- — Do your neighbors make strange clucking sounds? Have you noticed any nasal-awaking scents of earthy fertilizer?
With a local food movement, a downsized economy and more people eager to find practical and hands-on methods of satisfying some basic needs, it could mean finding yourself living amongst chickens, goats, rows of lettuce or a forest of towering tomato vines.
Welcome to the new era of urban farming.
Residents within the limits of many U.S. cities are learning that some neighbors want to make more full use of their property. And that has put some pressure on municipalities to revisit local laws that regulate the occupancy and management of animals and crops.
This Austin home for sale is within city limits, yet boasts a chicken coop and vegetable garden.
According to the USDA, urban farming is booming with around "15 percent of the world's food now grown in urban areas." The numbers have been goosed thanks to national, local and healthy food advocates like Michelle Obama and her White House garden and Detroit Mayor Dave Bing, who has a plan for converting vacant lots into farm space. The new interest in urban gardening and farming could push the movement beyond the victory gardens during World War II.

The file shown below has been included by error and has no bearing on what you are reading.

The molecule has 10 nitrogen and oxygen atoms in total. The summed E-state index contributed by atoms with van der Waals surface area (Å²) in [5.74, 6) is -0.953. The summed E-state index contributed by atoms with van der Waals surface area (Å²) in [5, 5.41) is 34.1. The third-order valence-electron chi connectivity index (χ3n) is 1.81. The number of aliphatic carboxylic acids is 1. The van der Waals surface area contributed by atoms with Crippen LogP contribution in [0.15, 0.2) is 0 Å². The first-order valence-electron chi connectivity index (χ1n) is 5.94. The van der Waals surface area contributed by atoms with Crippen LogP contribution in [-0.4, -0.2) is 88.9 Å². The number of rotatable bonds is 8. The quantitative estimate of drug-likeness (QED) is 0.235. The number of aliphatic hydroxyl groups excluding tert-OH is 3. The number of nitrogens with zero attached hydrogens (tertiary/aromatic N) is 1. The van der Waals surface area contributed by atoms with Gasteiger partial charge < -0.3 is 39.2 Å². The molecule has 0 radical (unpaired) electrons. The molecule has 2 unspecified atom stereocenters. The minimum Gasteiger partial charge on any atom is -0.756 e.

Erik Knutzen, author of “The Urban Homestead,” “Making it: Radical Home Ec for a Post-Consumer World” and the blog rootsimple.com, said several factors are in play.
“Bad economic times get people thinking about common sense ways to use their yards. Why grow a lawn when you can grow food?” Knutzen said. “People are also concerned about where their food comes from. There’s been a lot of scandals with our factory farm system and the only way to deal with it is to grow your own.”
Many urban governments see it as a way to encourage healthy living. It is also a way for people to make a connection with nature. Judi Gerber, who writes the blog LA Farm Girl, said urban farming can take shape in different ways, including a “mini-farm literally on one acre of more or even just a backyard edible garden.”